What WAS that??
Joined: 01 Dec 2005
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PostPosted: 11-02-2006 08:55    Post subject: Reply with quote

Yea, I'll give it a go. But everything has its price rynner. Wink
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glamour_dustOffline
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PostPosted: 11-02-2006 13:48    Post subject: Reply with quote

This so explains why I've been feeling under the weather lately.I need a free health care provider urgently to help correct this situation Laughing
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bigphoot1Offline
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Joined: 30 Jul 2005
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PostPosted: 11-02-2006 17:49    Post subject: Reply with quote

I wonder when it'll become available on prescription Twisted Evil
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JamesWhiteheadOffline
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Location: Manchester, UK
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PostPosted: 11-02-2006 18:32    Post subject: Reply with quote

"And if you're worried about wrinkles, orgasms even help prevent frown lines from deepening."

It's so healthy that there are entire web sites devoted to this way of preventing wrinkles . . .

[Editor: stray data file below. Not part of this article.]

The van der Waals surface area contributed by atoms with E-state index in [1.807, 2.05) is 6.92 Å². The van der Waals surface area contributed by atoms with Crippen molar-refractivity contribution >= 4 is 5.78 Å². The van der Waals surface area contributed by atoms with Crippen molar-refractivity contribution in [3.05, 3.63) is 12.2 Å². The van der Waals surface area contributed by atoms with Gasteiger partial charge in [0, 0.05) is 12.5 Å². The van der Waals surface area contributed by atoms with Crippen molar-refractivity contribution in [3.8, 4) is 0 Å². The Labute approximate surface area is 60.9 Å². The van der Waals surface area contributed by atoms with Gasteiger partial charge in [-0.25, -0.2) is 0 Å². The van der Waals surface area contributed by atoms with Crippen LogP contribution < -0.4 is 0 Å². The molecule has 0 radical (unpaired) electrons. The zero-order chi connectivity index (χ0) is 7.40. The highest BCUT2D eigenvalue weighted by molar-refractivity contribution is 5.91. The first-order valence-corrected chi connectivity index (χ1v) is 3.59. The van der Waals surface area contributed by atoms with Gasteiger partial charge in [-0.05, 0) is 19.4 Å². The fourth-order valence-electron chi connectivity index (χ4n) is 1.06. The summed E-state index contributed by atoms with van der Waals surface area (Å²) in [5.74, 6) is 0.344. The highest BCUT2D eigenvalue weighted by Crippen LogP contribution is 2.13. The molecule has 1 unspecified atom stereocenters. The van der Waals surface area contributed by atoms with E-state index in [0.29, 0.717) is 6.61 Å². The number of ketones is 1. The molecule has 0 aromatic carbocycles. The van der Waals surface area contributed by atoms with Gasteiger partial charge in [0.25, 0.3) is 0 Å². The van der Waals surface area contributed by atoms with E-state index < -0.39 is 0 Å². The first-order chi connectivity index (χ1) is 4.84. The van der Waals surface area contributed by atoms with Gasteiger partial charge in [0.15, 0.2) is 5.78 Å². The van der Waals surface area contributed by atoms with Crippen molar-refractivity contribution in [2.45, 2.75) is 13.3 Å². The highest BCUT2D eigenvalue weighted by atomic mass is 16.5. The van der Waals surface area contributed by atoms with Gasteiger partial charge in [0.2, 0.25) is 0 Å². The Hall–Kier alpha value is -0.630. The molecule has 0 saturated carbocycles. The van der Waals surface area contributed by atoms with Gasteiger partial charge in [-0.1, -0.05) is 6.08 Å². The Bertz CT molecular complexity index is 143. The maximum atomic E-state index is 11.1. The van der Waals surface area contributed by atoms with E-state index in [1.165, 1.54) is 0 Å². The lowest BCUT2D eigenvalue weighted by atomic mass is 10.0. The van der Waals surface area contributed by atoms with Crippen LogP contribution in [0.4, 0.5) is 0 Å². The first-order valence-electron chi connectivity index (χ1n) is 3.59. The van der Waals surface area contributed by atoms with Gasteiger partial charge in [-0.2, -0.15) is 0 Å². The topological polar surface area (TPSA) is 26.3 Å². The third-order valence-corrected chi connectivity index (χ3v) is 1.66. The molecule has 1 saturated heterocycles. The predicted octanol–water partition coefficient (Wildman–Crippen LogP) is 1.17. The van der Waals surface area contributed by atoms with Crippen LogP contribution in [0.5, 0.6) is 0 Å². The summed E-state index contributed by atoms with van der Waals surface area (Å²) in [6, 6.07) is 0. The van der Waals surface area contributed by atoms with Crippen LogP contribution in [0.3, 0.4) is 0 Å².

"One thing still puzzles me, Holmes."

"What's that, old man?"

"This bit of me here. See how close it is to the fount of youth and yet it still looks like a November windfall?"

"Put it away, Watson. We have a female visitor and - going just by the evidence of her face - I can tell you she has dugs like a turtle's throat."

"Amazing, Holmes. Your knowledge of the fair sex is quite astonishing for such an epicene old bender!" Shocked
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rynner
Location: Still above sea level
Gender: Male
PostPosted: 11-02-2006 18:35    Post subject: Reply with quote

cassandra78 wrote:
Yea, I'll give it a go. But everything has its price rynner. Wink

Well, thank ' ee kindly, m'dear.

(Thinks: what price? Thinks: train fare to London too..)

But perhaps I'll just stick to 'going solo' for now... Psychout
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rynner
Location: Still above sea level
Gender: Male
PostPosted: 12-02-2006 09:38    Post subject: Reply with quote